Evaluation of blood and bone marrow in selected canine vector-borne diseases

Anna S. De Tommasi, Domenico Otranto, Tommaso Furlanello, Silvia Tasca, Cinzia Cantacessi, Edward B. Breitschwerdt, Dorothee Stanneck, Filipe Dantas-Torres, Gad Baneth, Gioia Capelli, Donato De Caprariis*

*Corresponding author for this work

Research output: Contribution to journalArticlepeer-review

30 Scopus citations

Abstract

Background: Bone marrow (BM) is a major hematopoietic organ that can harbour a variety of vector-borne pathogens; however, knowledge of BM pathological changes in dogs infected with vector-borne pathogens is limited. Thus, the aim of the present study was to assess the pathological changes in canine BM associated with natural infections by four vector-borne pathogens, as well as to determine the relationships between such changes and abnormalities of the peripheral blood. Methods: Cytological disorders and pathological changes of the BM of 83 dogs naturally-infected with one or more of four vector-borne pathogens (i.e., Anaplasma platys, Leishmania infantum, Babesia vogeli and Hepatozoon canis) were evaluated and compared with the corresponding hematological findings. Results: Dysgranulopoiesis and dysmegakaryocytopoiesis were the most frequently observed BM abnormalities in infected dogs. Erythroid suppression, and lymphocytic, monocytic and macrophage hyperplasia were also observed. Interestingly, associations between suppression and hyperplasia of specific cell lines in the marrow and corresponding changes in numbers of circulating peripheral blood cells were not observed. Conclusions: Infections with one or more of the vector-borne pathogens examined in this study should be considered as differential diagnoses for secondary dysmyelopoiesis.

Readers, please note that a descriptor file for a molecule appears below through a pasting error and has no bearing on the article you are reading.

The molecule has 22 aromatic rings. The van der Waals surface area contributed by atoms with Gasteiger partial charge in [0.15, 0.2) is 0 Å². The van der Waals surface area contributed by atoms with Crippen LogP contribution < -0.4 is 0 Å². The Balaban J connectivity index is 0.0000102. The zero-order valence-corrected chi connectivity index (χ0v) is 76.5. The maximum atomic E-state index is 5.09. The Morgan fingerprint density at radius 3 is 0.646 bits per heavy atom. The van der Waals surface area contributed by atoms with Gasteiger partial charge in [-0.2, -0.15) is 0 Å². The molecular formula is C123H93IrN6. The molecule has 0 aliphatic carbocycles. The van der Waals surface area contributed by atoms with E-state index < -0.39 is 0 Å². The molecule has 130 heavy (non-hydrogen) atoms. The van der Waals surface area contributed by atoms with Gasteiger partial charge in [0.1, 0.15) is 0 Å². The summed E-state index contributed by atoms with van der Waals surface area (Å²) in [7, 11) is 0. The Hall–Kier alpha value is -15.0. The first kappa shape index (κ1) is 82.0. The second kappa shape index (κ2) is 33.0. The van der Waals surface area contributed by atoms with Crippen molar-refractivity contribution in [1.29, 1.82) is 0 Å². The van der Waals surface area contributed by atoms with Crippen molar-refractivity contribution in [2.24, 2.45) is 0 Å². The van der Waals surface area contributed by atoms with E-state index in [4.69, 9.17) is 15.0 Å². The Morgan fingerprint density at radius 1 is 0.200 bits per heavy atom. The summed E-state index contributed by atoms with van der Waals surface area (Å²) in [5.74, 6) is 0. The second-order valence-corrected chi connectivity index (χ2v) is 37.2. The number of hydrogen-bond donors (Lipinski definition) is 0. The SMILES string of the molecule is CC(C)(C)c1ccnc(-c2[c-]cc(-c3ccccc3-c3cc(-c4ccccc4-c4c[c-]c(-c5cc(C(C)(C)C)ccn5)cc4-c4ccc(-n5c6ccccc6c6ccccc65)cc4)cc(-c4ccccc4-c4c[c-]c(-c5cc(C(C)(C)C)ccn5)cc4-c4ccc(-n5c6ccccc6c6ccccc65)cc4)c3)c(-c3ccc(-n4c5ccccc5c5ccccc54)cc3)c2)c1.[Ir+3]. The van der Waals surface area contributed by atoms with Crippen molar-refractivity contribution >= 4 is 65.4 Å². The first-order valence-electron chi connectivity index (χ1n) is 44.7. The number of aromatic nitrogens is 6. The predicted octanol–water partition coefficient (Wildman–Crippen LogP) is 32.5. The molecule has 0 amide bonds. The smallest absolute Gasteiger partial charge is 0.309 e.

Original languageAmerican English
Article number534
JournalParasites and Vectors
Volume7
Issue number1
DOIs
StatePublished - 2014

Bibliographical note

Publisher Copyright:
© 2014 De Tommasi et al.

Keywords

  • Bone marrow
  • Cytology
  • Dysplasia
  • Secondary dysmyelopoiesis
  • Vector-borne pathogens

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